Recently introduced treatment options, including the introduction of maintenance therapy (MT) post ASCT, have significantly improved outcomes and life expectancy of MM patients. To date, the impact these treatment options have on healthcare resource utilisation (HCRU) has not been assessed.
The aim of the analysis was to determine current management of post-ASCT NDMM patients in terms of outcomes, HCRU and the associated costs in Europe for patients receiving either MT or no MT.
A retrospective chart review was conducted in France, Germany, Italy, Spain and the UK in Q1 2017. Physicians provided data on consecutive patients with MM who had undergone an ASCT as part of first-line (1L) treatment on or after 1st January 2014; HCRU data was collected post initial ASCT until the end of follow-up. Mean follow-up time for patients was 18.2 months (21.2 vs 18.0 months for patients receiving and not receiving MT post initial ASCT, respectively).
Data collected pertained to patient characteristics, treatment patterns, duration of treatment and outcomes (including time to progression [TTP] estimated based on Kaplan-Meier method), HCRU post initial ASCT including: supportive drugs, other supportive treatments (blood transfusions and dialysis), hospitalisations, healthcare professional (HCP) visits and monitoring tests conducted, but excluded cancer drug costs.
Costs were applied to the relevant resources consumed. Tariffs from a single-country health service (the United Kingdom) were applied; an exchange rate of £1 to €1.1365 was used (correct as of 1st July 2017). Cost for hospitalisations, HCP visits, supportive treatments and monitoring tests were obtained from the NHS Schedule of Reference Costs (2015-2016), and supportive drug costs were obtained from MIMS 2017. The costs have been applied to data collected from the healthcare system perspective, thus allowing for a broad overview to assess the impact of MT on HCRU across treatment lines post 1L ASCT. Monthly resource use was calculated for the duration of the follow-up time for patients.
Fifty-one physicians completed record forms for 337 patients. Fifty-seven percent of patients were male; mean age at diagnosis was 58.7 years (± 7.7 SD). Mean duration from diagnosis to receiving an ASCT was 9.8 months (± 13.2 SD). Of the patients included in the study, 61%, 27% and 9% had received up to 1L, second-line (2L) and third-line (3L) therapy, respectively; 3% of patients also went onto receive ≥ 4 lines. In the 1L setting, 93% of patients did not receive any MT post ASCT; 7% received MT. Of the patients who did not receive MT, 40% and 12% went on to receive 2L and 3L therapy respectively, whereas only 20% of patients who received MT went on to 2L and none on to 3L. The most frequently prescribed regimens at 1L MT were lenalidomide (88%), bortezomib (8%), and thalidomide (4%).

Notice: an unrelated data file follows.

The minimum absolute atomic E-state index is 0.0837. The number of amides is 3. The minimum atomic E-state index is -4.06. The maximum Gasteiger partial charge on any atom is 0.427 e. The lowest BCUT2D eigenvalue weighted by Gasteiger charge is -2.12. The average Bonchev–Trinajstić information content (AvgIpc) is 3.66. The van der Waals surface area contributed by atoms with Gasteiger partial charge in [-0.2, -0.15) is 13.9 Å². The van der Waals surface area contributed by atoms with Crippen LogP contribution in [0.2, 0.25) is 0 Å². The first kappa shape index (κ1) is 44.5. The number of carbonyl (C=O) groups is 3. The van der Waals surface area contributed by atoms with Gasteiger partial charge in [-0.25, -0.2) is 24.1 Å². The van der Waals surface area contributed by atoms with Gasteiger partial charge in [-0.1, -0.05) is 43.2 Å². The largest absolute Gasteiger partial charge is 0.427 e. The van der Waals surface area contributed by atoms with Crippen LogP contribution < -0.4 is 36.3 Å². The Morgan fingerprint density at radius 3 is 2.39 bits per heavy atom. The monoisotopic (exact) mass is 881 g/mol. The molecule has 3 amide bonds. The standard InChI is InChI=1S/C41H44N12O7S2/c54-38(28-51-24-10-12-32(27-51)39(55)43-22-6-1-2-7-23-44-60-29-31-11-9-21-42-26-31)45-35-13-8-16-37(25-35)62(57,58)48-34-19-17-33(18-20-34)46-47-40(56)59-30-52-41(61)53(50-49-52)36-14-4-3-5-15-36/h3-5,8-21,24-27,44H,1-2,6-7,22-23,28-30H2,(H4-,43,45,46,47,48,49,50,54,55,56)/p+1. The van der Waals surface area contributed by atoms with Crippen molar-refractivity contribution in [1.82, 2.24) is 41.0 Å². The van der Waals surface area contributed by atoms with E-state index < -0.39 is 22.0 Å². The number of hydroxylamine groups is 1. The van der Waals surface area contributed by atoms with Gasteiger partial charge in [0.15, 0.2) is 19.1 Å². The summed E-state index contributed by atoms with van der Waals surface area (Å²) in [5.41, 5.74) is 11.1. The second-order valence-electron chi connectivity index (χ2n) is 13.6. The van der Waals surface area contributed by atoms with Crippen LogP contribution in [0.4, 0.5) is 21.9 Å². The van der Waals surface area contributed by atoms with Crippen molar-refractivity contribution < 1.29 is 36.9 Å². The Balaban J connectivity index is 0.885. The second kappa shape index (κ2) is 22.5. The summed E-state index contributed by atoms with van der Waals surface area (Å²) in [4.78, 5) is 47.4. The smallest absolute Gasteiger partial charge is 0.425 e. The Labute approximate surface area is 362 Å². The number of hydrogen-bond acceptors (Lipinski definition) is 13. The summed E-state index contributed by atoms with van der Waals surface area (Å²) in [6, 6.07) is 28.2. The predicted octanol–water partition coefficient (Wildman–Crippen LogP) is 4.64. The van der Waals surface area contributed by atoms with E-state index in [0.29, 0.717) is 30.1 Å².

The mean TTP from start of 1L therapy was 30.0 months (95% CI: 27-32 months; n = 312) for patients not receiving MT and 39.0 months (95% CI: 31- months; n = 24) for patients receiving MT.
Of the 337 patients, 91 had complete resource use data across their treatment pathway. The total cost of HCRU post 1L ASCT per patient was €945.80 per month; patients receiving MT (n = 14) had an associated HCRU cost of €638.14 per month, whereas patients not receiving MT (n = 77) cost €1001.74 per patient per month. Over the course of the treatment pathway, the level of HCRU consumption varied depending on the type of resource (Table 1). Patients receiving MT required a higher level of supportive drugs (€442.52 vs €250.15 per patient, respectively) and other supportive treatments (€55.12 vs €22.18, respectively). However, the utilisation of other resource data captured was higher for no-MT patients vs MT patients (hospitalisations: €243.12 vs €59.78; HCP visits: €498.58 vs €181.11; monitoring tests: €198.48 vs €84.20 per patient, respectively).
The patient sample observed within this real-world study is reflective of the patient demographics data reported in Raab et al. 2016. The TTP data for patients not receiving MT post ASCT at 1L is comparable to recently published pooled PFS data from large RCTs. The data presented indicates that the use of MT therapy at 1L defers future treatment lines, therefore reducing the overall monthly HCRU cost relating to hospitalisations, HCP visits and monitoring over a patient's MM treatment pathway.
Ashcroft: Celgene: Consultancy, Honoraria, Speakers Bureau; Amgen: Honoraria, Speakers Bureau; Janssen: Consultancy, Honoraria, Speakers Bureau; Takeda: Consultancy, Honoraria, Speakers Bureau. Dhanasiri: Celgene Corporation: Employment, Equity Ownership.
Asterisk with author names denotes non-ASH members.